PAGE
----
By trolling expert advice on the web, here are some important points I need to consider as I near race day.

  1. If it ain’t broke, don’t fix it. Just because it’s race week, I shouldn’t drastically change my diet. Moderate amounts of unrefined carbs are the ticket to fueling the body, but increasing too much fiber may cause a runner to spend more time in the Porta Potty than on the course!
  2. Water, water everywhere. Hydration is critical. Avoiding alcohol and high concentrations of caffeine help the body keep hydrated. In fact, I should be drinking more water starting now. But I’ll still need at least one cup of coffee. Between a toddler, baby, and 4:30 a.m. wake up time, I’ll definitely need a kick in the pants!
  3. The early bird gets the worm. Better to carb-load at an early dinner (or even a late lunch). Since I’ll be going to bed when the babies do, I’m not certain how early will be early enough. Can you eat dinner at noon?
  4. Be pro protein. Don’t be hatin’ on protein. A body needs it every day, and the carb-load dinner is no exception. I just need to keep it light and lowfat.
  5. Pasta is always a good idea. Wherever I found information on carb-loading, pasta always seemed to be a good choice. I just don’t want to go sauce or cheese-crazy.

Of course, plenty of other carbs exist that are perfect for the carb-loading dinner, but for this gal, I think I’ll go traditional.

Well, that’s all for now. If you want to hear how things are going on race day, check out my twitter (@teenmobster) for updates about my experience. Hopefully the rain and wind won’t wash or blow me away!!!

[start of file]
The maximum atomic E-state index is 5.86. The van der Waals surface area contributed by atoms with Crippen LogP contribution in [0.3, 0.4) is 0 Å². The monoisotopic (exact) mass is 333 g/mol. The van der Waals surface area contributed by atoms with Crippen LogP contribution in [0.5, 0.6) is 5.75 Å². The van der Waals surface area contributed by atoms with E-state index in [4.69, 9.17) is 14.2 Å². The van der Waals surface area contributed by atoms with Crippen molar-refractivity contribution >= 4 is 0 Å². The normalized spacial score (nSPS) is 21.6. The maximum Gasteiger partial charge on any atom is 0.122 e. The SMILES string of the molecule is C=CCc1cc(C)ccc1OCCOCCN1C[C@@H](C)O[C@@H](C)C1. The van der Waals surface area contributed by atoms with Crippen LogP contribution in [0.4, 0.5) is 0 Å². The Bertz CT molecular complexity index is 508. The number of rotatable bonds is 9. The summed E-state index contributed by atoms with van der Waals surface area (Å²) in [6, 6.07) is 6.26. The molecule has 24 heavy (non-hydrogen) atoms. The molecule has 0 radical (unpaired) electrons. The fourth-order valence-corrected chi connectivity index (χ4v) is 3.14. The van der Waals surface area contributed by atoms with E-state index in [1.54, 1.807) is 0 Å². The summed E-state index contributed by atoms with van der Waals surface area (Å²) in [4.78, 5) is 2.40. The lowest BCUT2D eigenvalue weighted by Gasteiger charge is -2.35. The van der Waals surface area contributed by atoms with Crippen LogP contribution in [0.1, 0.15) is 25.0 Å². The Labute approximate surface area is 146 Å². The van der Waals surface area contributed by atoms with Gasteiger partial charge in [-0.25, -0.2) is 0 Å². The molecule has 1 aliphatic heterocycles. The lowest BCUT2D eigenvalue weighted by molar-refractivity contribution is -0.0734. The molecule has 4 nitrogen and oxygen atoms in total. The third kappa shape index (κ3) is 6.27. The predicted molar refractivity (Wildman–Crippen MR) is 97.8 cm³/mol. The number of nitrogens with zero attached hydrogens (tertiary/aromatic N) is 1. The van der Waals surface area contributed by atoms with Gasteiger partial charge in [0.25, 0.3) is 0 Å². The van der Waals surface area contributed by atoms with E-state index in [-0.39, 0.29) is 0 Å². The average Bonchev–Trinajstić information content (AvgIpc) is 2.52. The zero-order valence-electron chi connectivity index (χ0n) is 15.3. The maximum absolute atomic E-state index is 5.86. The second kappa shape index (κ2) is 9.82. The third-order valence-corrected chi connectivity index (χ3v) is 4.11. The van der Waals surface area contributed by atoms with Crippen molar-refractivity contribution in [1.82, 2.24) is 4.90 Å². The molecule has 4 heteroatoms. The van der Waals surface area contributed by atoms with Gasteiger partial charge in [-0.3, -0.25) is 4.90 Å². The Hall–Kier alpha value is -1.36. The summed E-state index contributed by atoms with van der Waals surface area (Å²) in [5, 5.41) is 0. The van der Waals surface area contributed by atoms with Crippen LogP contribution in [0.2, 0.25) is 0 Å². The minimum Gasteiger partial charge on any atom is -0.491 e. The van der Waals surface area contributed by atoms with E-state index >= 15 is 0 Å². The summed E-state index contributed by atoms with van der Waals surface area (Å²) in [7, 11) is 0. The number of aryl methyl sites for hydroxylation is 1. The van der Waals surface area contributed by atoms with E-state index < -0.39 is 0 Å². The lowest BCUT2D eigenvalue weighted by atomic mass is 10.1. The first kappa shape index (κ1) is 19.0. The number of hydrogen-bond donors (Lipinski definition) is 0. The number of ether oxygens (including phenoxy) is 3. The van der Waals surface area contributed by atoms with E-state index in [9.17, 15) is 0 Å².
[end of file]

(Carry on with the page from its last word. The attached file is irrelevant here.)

This is a guest post by Megan Cox, an Oklahoma City-based novelist, writer and contributing blogger for HalfMarathons.Net. Learn more about Megan at her website.

What’s Your Race Day Checklist?

Raymond Shobe/flickr.com

By Megan Cox

Well, folks, my come-to-Jesus moment is approaching.

In less than a week, I’ll be springing out of the “corral” (Really? This is really what they call the place where they put the runners at the start of the race?) to participate in the Dallas Half-Marathon. This post-pregnancy body is about as ready as it’s going to get.

And I’ll tell you, the last two weeks have been no walk (or even a nice, easy jog) in the park. I’ve been fighting colds (I have my toddler to thank for that, who uses my T-shirt like a tissue when I’m not looking), a sore right foot, and a treadmill on the fritz.

Also, my race day buddy isn’t going to be able to join me on Sunday, and he totally has a great excuse. But I’m sad anyway.

But don’t worry! I am as pumped as this mama of two little ones can be. My nervous energy is already starting to build, and I can’t WAIT to get in that corral.

Neigh! (Sorry, I just couldn’t help myself.)

Since I haven’t done this race thing in four long years, I think it’s time to make sure I have my ducks in a row. Here are the nine things I need to check and recheck before 8 a.m. Sunday morning.